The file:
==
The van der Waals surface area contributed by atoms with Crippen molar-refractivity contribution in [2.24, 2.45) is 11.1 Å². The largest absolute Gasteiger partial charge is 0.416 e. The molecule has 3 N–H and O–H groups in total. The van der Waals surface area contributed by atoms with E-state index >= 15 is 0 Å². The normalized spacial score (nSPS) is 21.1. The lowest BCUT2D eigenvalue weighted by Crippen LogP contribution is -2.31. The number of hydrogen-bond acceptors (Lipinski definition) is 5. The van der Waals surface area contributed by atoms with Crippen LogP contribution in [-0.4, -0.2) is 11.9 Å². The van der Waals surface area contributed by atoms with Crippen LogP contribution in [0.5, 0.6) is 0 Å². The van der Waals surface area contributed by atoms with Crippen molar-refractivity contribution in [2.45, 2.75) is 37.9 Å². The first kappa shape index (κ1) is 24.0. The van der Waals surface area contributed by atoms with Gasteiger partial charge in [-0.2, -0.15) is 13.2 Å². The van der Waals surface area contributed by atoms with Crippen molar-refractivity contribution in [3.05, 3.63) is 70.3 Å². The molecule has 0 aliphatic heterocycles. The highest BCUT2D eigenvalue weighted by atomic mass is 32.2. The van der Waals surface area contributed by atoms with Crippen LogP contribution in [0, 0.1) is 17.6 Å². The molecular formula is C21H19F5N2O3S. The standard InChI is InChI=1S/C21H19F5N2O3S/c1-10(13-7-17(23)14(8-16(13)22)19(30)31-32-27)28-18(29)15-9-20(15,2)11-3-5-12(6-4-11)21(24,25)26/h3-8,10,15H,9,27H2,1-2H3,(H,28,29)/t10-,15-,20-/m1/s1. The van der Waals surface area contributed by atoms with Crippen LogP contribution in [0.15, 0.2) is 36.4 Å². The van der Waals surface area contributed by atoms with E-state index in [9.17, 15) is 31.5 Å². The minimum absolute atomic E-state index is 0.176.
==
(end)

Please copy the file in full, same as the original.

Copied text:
The van der Waals surface area contributed by atoms with Crippen molar-refractivity contribution in [2.24, 2.45) is 11.1 Å². The largest absolute Gasteiger partial charge is 0.416 e. The molecule has 3 N–H and O–H groups in total. The van der Waals surface area contributed by atoms with E-state index >= 15 is 0 Å². The normalized spacial score (nSPS) is 21.1. The lowest BCUT2D eigenvalue weighted by Crippen LogP contribution is -2.31. The number of hydrogen-bond acceptors (Lipinski definition) is 5. The van der Waals surface area contributed by atoms with Crippen LogP contribution in [-0.4, -0.2) is 11.9 Å². The van der Waals surface area contributed by atoms with Crippen LogP contribution in [0.5, 0.6) is 0 Å². The van der Waals surface area contributed by atoms with Crippen molar-refractivity contribution in [2.45, 2.75) is 37.9 Å². The first kappa shape index (κ1) is 24.0. The van der Waals surface area contributed by atoms with Gasteiger partial charge in [-0.2, -0.15) is 13.2 Å². The van der Waals surface area contributed by atoms with Crippen molar-refractivity contribution in [3.05, 3.63) is 70.3 Å². The molecule has 0 aliphatic heterocycles. The highest BCUT2D eigenvalue weighted by atomic mass is 32.2. The van der Waals surface area contributed by atoms with Crippen LogP contribution in [0, 0.1) is 17.6 Å². The molecular formula is C21H19F5N2O3S. The standard InChI is InChI=1S/C21H19F5N2O3S/c1-10(13-7-17(23)14(8-16(13)22)19(30)31-32-27)28-18(29)15-9-20(15,2)11-3-5-12(6-4-11)21(24,25)26/h3-8,10,15H,9,27H2,1-2H3,(H,28,29)/t10-,15-,20-/m1/s1. The van der Waals surface area contributed by atoms with Crippen LogP contribution in [0.15, 0.2) is 36.4 Å². The van der Waals surface area contributed by atoms with E-state index in [9.17, 15) is 31.5 Å². The minimum absolute atomic E-state index is 0.176.